More on healthy pregnancies:

In health,
Michael Greger, M.D.

PS: If you haven’t yet, you can subscribe to my free videos here and watch my live, year-in-review presentations:

The Best Diet for Depression

Depression affects more than 150 million people worldwide, making it a leading cause of losing healthy years of life as a result of disability. By 2020, depression may be second only to heart disease as the leading cause of healthy years of life lost. Why is depression so common? Well it’s said, “Nothing in Biology makes sense except in the light of evolution.” Why would we evolve to get depressed?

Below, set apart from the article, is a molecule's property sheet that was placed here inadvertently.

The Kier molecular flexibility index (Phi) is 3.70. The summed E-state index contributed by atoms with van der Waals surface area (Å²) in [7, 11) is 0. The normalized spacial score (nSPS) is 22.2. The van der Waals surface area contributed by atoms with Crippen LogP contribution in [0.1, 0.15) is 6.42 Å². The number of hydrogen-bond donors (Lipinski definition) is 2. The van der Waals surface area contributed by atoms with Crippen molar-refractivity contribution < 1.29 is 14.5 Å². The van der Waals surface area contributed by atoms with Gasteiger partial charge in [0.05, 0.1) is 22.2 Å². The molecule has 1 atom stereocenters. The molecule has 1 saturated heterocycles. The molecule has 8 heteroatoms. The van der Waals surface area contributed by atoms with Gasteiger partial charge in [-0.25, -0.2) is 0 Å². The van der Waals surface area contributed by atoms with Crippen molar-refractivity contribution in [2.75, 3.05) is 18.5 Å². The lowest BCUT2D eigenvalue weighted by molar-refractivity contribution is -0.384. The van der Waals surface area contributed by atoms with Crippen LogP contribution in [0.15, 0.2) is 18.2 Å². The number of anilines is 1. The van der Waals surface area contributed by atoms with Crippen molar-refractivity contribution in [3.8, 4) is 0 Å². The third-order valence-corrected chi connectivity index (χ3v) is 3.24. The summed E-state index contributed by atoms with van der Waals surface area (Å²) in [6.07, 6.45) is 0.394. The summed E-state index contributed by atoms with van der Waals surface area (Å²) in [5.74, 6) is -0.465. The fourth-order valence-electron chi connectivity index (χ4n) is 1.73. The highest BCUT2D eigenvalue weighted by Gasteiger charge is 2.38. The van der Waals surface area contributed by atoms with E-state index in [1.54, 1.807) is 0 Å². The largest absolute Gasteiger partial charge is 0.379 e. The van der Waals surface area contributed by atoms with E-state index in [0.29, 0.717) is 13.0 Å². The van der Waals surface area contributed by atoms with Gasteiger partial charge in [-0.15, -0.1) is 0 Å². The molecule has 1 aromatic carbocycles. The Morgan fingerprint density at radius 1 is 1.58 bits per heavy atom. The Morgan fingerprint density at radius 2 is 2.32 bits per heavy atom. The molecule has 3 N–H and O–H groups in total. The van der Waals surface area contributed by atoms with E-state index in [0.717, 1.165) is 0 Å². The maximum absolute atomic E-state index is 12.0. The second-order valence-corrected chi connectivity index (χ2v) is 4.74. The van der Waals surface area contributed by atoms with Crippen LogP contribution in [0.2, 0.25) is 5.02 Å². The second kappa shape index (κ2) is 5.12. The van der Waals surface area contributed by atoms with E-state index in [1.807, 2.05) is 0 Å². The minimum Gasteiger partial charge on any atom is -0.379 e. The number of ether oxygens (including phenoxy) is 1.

Depression presents a baffling evolutionary puzzle. Despite its negative effects, it remains common and heritable, meaning a large part of the risk is passed through our genes. Presumably, there must be some kind of adaptive benefit or it would have been naturally selected against. Could depression be an evolutionary strategy to provide a defense against infection? Infection has been the leading cause of mortality throughout human history, making it a critical force in natural selection. Indeed, because of infections, our average life expectancy before the industrial period was only 25 years, and it was not uncommon for half of our children to die without reaching adulthood.